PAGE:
posted on Dec, 20 2016 @ 05:01 PM
“But you, O Bethlehem Ephratah, who are little to be among the clans of Judah, from you shall come forth for me one who is to be ruler in Israel”.
Micah ch5 v2
This prophecy is quoted in Matthew as the clue which points the wise men towards the place where Jesus has been born.
But the verse was originally part of a more extended prophecy, addressed by Micah to the people of his own time.
The message of the full prophecy was full of encouragement for these people, and it might be useful to draw it out and complete Matthew’s intended
The context in Micah is a reflection on the fall of Jerusalem to the Babylonians, which begins in the previous chapter.
“Now many nations are assembled against you, saying ‘Let her be profaned, and let our eyes feast upon Zion’” (ch4 v11)
“Now you are walled about with a wall; siege is laid against us.”
Then the city falls, and the king is humiliated;
“With a rod they strike upon the cheek of the ruler of Israel” (ch5 v1).
Therefore the city is in misery;
“Now why do you cry aloud? Is there no king in you?...
Writhe and groan, O daughter of Zion, like a woman in travail;
For now you shall go forth from the city and dwell in the open country” (ch4 vv9-10)
Jeremiah uses the same image in the same situation;
“For I heard a cry as of a woman in travail, anguish as of one bringing forth her first child” (Jeremiah ch4 v31).
In Jeremiah, “the woman in travail” is a way of describing the people’s pain, and that’s the first meaning in Micah.
But then the language begins turning to thoughts of hope;
“You shall go to Babylon. There you shall be rescued, there the Lord will redeem you from the hand of your enemies” (ch4 v10).
This points towards the return from exile.
(The ambiguous phrase in the AV is “There shall you be delivered”, which gives the impression that the baby will be born in Babylon)
The low point for the kingdom was the moment when the ruler of Israel was struck on the cheek.
The verse quoted by Matthew (ch5 v2) introduces the contrasting figure of a new and stronger ruler.
He will come out of Bethlehem, which was David’s birthplace. This implies the restoration of the kingdom.
At the same time, his origin “is from of old, from ancient days”.
For Micah, this would have to mean that he is God or from God.
Then there shall be a return from exile;
“The rest of his brethren shall return to the people of Israel” (v3).
A gloss in the first part of v3 explains that God will give up his people only until the time “when she who is in travail has brought forth”.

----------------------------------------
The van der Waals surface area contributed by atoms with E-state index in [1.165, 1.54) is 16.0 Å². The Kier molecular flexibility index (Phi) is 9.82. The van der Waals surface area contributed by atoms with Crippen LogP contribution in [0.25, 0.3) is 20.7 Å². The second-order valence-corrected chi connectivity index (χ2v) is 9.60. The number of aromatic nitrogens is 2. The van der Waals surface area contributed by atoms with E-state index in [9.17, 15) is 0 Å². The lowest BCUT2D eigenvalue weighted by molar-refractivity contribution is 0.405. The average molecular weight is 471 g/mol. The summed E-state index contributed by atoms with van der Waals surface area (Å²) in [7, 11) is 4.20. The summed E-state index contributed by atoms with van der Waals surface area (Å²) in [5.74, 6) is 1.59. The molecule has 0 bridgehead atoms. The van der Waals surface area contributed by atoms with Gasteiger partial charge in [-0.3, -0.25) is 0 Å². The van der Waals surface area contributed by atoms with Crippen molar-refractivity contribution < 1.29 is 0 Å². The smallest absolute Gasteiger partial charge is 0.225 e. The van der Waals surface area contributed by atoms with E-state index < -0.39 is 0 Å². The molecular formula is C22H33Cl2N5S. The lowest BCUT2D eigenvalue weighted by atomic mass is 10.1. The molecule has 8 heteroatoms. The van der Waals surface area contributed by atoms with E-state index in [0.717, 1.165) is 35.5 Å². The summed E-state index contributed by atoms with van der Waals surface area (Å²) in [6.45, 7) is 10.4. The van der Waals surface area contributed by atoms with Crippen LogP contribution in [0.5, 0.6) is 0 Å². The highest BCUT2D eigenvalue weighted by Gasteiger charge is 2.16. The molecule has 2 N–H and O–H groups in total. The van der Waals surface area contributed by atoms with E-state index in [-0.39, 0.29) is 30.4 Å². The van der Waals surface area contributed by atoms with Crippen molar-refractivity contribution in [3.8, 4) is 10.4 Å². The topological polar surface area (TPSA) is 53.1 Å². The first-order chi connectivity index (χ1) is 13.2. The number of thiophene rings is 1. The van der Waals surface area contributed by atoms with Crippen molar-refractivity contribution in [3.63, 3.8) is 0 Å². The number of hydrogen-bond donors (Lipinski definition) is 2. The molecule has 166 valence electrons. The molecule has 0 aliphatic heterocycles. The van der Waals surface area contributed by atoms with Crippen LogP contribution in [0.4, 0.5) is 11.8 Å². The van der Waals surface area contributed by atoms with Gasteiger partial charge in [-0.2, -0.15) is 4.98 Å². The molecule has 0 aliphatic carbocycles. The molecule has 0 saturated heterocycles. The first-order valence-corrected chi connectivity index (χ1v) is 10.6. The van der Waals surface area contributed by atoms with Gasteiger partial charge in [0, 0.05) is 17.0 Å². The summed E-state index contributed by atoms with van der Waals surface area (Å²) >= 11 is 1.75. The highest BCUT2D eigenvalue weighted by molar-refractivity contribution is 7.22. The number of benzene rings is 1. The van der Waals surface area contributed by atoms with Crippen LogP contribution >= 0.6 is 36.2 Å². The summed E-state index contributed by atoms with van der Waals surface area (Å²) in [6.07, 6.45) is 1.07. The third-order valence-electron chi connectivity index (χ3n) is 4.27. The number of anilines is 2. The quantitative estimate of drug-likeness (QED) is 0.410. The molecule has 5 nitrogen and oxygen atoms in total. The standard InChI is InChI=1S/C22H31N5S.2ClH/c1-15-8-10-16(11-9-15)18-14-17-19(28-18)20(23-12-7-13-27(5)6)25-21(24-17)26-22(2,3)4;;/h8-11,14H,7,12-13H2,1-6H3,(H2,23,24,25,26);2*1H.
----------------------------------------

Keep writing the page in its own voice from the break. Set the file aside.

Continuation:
It isn’t clear whether this refers to the literal birth of the ruler, or to the metaphorical birth of “redemption for the exiles”.
Finally, Micah exalts the reign of the new ruler.
“And he shall stand and feed his flock in the strength of the Lord, in the majesty of the name of the Lord his God.
And they shall dwell secure, for now he shall be great to the ends of the earth” (v4).
Obviously Matthew’s first interest is in the birth in Bethlehem and the association with David.
But we might also look to the overtones which can be found in the rest of the prophecy.
“God’s people are in exile”.
The immediate compatriots of Jesus had not been taken away from the land.
However, they were self-exiled from their God, because of their disobedience.
“God’s people are suffering”.
For the Jews of the time of Jesus, Roman authority was the source of oppression which had succeeded the Babylonians.
But the New Testament is concerned with a much more fundamental oppression, that whole complex of sin-and-death which goes back to the beginning of
“Their king will experience humiliation”.
When Jesus has been arrested, he will be struck in the face in front of the Sanhedrin, and the Roman soldiers will strike him again while mocking him
as “King of the Jews”.
“The kingdom will be restored”.
And of course “the Kingdom of God”, or “the Kingdom of Heaven” was the running theme of the gospel teaching.
“God’s people will return from exile”.
It would be the mission of Jesus to bring them back to God.
Thus he described himself as a shepherd looking for lost sheep.
Ultimately, the effect of his work would also bring in the Gentiles, “sheep not of this fold”.
“There will be a new king with power”.
For the New Testament, Christ is already “standing and feeding his flock in the strength of the Lord”, and the power of his kingdom already
reaches “to the ends of the earth”.
But we are obliged to wait until the return of Christ, before it is fully true that he and his flock will “stand secure”.